- Sonic operates the largest chain of drive-in restaurants in the United States.
- Sonic's sub-par fundamentals led to stock market underperformance in the last five years.
- Sonic is floating in long-term debt.
- On top of everything else, Sonic is overvalued.
Investors should develop a roadmap to serve as a guide while researching prospective investments. The following list of six questions can help you get started on your investment research process and can be applied to any company. Let's take a look at Sonic (NASDAQ: SONC).
1) What does the company do?
When you buy shares of a company you become part owner of a business. Business owners should always understand what products and/or services their business sells.
Sonic and its franchisees operate 3,522 drive-in restaurants serving up burgers, tater tots, milk shakes and other tasty treats ordered and served in your car. Sonic represents the largest of this type of chain in the United States. Franchisees own 89% of Sonic's locations.
2) What do the fundamentals look like?
You should always look for companies that expand revenue and free cash flow and retain some of that cash for reinvestment back into the business and for difficult times. Companies that can do these things drive superior stock price appreciation over the long-term.
Over the past five years, Sonic saw its revenue, net income, and free cash flow decline 23%, 25%, and 24%, respectively (see charts below). The main culprit lies in the transformation of company owned stores into franchised stores resulting in lower revenue and net income. This move, however, improved operating and net profit margins since 2010. Free cash flow during this time frame was hurt by a spike in capital expenditures in 2013 due to remodeling and expansion initiatives. Subpar revenue and free cash flow resulted in subpar returns. Sonic gave shareholders a total return of 85% vs. 116% for the S&P 500 during that time.
So far in 2014, Sonic's revenue and net income increased 1% and 19%, respectively. Same store sales increases of 5% buoyed these improvements. However, free cash flow declined 41% during this time due to increased capital expenditures.
Sonic's balance sheet leaves much to be desired. Sonic's $35 million in cash equates to 61% of stockholder's equity; however, it pales in comparison to its long-term debt balance of $430 million which equates to an astounding 748% of stockholder's equity. Long-term debt creates interest that chokes out profitability and eats up cash. Investors should always look for companies with long-term debt to equity ratios of 50% or less. So far in 2014, Sonic's operating income only exceeded interest expense by 3 times. The rule of thumb for safety lies at five times or more.
Recently, Sonic started a quarterly dividend of $0.09 per share per quarter with the first payment due on November 21. This equates to $0.36 per share annually and translates into a dividend yield of 1.7%.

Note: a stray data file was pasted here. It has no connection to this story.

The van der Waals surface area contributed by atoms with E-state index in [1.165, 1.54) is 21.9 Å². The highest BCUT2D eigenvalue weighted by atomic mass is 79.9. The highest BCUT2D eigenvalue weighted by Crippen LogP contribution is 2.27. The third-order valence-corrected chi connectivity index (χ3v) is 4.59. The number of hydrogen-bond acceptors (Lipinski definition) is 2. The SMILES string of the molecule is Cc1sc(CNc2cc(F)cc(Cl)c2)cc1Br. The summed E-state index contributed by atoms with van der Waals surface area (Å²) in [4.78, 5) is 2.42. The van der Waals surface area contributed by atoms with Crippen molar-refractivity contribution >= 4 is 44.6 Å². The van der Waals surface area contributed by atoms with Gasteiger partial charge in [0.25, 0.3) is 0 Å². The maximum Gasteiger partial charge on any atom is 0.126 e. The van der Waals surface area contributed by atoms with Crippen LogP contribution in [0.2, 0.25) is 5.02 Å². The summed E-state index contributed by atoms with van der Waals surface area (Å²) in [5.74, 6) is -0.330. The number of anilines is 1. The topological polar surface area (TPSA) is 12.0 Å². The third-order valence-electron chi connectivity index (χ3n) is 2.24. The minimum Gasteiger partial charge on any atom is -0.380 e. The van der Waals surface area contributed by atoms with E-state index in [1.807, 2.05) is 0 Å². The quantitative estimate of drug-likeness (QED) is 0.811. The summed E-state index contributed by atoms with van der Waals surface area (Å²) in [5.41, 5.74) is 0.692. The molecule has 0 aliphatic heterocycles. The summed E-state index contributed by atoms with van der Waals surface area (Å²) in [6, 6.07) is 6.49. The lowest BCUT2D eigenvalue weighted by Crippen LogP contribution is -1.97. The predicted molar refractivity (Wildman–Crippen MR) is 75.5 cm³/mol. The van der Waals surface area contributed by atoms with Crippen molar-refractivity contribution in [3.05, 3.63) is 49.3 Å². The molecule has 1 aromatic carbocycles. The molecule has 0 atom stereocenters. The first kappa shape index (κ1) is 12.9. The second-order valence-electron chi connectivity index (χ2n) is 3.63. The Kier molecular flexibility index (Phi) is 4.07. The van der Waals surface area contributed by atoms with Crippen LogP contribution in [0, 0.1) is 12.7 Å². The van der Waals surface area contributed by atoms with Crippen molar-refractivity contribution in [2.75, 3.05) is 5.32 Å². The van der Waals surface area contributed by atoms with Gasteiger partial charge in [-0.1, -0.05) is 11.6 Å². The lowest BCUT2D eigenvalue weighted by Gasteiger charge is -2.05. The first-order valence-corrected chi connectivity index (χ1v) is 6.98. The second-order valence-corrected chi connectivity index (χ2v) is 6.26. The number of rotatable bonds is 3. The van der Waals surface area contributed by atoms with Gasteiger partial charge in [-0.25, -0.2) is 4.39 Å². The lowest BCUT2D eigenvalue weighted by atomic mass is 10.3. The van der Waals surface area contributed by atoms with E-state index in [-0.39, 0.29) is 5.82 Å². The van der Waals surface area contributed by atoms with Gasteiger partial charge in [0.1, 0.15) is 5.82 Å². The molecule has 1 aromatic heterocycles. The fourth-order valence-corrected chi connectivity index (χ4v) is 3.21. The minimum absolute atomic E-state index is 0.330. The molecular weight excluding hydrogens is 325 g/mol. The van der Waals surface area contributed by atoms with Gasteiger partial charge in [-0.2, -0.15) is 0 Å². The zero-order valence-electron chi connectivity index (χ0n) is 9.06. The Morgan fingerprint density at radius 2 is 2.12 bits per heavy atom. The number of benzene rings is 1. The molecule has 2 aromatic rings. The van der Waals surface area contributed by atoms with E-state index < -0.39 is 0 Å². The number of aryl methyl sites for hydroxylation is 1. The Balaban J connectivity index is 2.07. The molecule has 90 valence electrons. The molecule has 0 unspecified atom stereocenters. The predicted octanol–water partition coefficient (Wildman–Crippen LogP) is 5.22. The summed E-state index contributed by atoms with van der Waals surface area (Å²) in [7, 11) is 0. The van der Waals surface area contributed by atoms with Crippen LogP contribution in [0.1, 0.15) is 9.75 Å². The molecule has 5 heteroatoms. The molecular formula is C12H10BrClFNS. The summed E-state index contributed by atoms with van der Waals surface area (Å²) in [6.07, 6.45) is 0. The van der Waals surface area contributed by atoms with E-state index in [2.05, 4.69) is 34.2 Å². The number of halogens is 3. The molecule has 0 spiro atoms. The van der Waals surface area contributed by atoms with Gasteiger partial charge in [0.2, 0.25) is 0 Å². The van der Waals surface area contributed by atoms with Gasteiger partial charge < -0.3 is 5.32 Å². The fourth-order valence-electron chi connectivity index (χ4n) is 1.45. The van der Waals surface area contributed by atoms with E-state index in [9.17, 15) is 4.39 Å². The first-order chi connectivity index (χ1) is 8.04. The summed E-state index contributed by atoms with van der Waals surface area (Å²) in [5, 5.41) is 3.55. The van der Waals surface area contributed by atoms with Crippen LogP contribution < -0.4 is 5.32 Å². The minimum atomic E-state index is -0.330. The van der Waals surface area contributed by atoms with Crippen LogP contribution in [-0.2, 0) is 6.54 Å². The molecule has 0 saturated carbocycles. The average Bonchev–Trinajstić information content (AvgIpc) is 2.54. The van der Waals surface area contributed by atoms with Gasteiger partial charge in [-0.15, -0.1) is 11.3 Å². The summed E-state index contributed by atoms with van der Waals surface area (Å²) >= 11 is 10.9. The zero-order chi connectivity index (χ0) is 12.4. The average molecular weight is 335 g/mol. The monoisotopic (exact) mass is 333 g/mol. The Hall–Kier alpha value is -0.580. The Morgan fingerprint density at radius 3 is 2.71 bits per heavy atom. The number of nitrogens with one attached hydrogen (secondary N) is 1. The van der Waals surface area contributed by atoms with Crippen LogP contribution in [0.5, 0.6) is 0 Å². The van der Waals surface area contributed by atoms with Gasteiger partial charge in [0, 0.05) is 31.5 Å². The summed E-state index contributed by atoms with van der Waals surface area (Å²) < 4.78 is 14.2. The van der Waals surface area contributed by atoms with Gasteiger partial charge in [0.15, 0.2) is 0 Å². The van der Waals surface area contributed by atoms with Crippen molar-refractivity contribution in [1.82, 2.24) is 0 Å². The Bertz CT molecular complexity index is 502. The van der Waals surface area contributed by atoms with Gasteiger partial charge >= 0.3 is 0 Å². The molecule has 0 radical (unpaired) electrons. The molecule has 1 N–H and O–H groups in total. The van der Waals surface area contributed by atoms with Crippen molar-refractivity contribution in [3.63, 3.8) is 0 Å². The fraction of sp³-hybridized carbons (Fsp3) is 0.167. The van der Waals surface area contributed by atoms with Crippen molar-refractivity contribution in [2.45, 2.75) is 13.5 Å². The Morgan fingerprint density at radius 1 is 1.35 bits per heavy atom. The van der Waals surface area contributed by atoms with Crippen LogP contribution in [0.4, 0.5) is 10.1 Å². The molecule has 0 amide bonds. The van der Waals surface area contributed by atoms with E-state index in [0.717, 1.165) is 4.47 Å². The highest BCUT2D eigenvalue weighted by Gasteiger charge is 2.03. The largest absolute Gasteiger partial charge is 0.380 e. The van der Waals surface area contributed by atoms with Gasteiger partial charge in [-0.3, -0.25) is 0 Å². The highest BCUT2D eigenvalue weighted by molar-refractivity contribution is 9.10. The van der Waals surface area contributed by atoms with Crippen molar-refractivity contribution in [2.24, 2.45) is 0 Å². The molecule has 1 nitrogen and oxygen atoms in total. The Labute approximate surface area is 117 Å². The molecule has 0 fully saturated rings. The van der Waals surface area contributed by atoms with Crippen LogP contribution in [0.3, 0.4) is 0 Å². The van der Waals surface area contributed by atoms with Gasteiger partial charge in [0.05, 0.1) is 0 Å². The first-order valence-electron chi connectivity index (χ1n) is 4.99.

3) How much management-employee ownership is there?
Investors should always look for companies with huge ownership by its managers and/or employees. Managers who own a great deal of stock in the company they run will take better care to ensure that revenue and free cash flow are maximized.
According to Sonic's proxy statement, Chairman and CEO Clifford Hudson owns 2.8% of the company's stock, translating into roughly 643,000 shares or $13.7 million worth meaning that it's in his best interest to execute a strategy in the company's favor.
4) How does its "Report of Independent Registered Public Accounting Firm" stack up?
Every year, a publicly traded company employs external auditors to audit financial statements and internal controls. They check the financial statements for compliance with generally accepted accounting principles and determine whether the company maintains adequate internal controls. Sonic's auditors offered a positive "unqualified" opinion on the company's financial statements and indicated that Sonic maintained effective internal controls on a material level.
5.) What types of risk does it have?
Investors should always weigh the various risks surrounding a company such as geopolitical risk, competitive standing, and market price risk. Sonic operates exclusively in the United States which means that political risk is minimized. However, it operates in a highly competitive environment with many restaurant chains competing for customers' attention.
Sonic's market price risk is also high. It's overvalued on many measures. Sonic's P/E ratio clocks in at 29 times earnings vs. 18 for the S&P 500, according to Morningstar. Its forward P/E ratio registers at 21 vs. 17 for the S&P 500, while its earnings yield comes in at 3.5% vs. 5.5% for the S&P 500.
6) What does its forward analysis look like?
Look for Sonic to sacrifice more revenue and free cash flow growth in the name of margins, as it leans more and more on its franchise model. Also, due to its high valuations, look for severe market corrections before jumping into this stock. Finally, from a competitive standpoint there are better fish in the sea. Investors may want to take their investment dollars elsewhere.